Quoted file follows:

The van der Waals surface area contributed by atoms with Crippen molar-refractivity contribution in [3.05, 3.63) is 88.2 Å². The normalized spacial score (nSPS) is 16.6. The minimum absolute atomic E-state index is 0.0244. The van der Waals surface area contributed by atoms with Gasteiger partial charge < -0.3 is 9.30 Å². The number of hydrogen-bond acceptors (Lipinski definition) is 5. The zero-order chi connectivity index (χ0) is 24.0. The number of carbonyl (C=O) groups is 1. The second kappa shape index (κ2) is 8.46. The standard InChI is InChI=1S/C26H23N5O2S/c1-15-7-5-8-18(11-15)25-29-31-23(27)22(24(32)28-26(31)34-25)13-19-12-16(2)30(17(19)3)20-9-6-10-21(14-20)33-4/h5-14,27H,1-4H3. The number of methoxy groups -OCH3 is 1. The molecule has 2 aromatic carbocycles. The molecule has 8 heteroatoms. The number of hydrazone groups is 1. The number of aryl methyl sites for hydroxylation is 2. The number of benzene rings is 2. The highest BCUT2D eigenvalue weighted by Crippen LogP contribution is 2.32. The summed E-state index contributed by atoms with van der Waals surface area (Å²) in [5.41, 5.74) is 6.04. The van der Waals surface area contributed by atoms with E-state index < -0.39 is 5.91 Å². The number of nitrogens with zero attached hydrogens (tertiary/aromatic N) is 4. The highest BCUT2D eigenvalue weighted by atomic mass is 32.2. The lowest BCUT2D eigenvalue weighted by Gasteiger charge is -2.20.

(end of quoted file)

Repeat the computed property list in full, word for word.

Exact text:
The van der Waals surface area contributed by atoms with Crippen molar-refractivity contribution in [3.05, 3.63) is 88.2 Å². The normalized spacial score (nSPS) is 16.6. The minimum absolute atomic E-state index is 0.0244. The van der Waals surface area contributed by atoms with Gasteiger partial charge < -0.3 is 9.30 Å². The number of hydrogen-bond acceptors (Lipinski definition) is 5. The zero-order chi connectivity index (χ0) is 24.0. The number of carbonyl (C=O) groups is 1. The second kappa shape index (κ2) is 8.46. The standard InChI is InChI=1S/C26H23N5O2S/c1-15-7-5-8-18(11-15)25-29-31-23(27)22(24(32)28-26(31)34-25)13-19-12-16(2)30(17(19)3)20-9-6-10-21(14-20)33-4/h5-14,27H,1-4H3. The number of methoxy groups -OCH3 is 1. The molecule has 2 aromatic carbocycles. The molecule has 8 heteroatoms. The number of hydrazone groups is 1. The number of aryl methyl sites for hydroxylation is 2. The number of benzene rings is 2. The highest BCUT2D eigenvalue weighted by Crippen LogP contribution is 2.32. The summed E-state index contributed by atoms with van der Waals surface area (Å²) in [5.41, 5.74) is 6.04. The van der Waals surface area contributed by atoms with E-state index < -0.39 is 5.91 Å². The number of nitrogens with zero attached hydrogens (tertiary/aromatic N) is 4. The highest BCUT2D eigenvalue weighted by atomic mass is 32.2. The lowest BCUT2D eigenvalue weighted by Gasteiger charge is -2.20.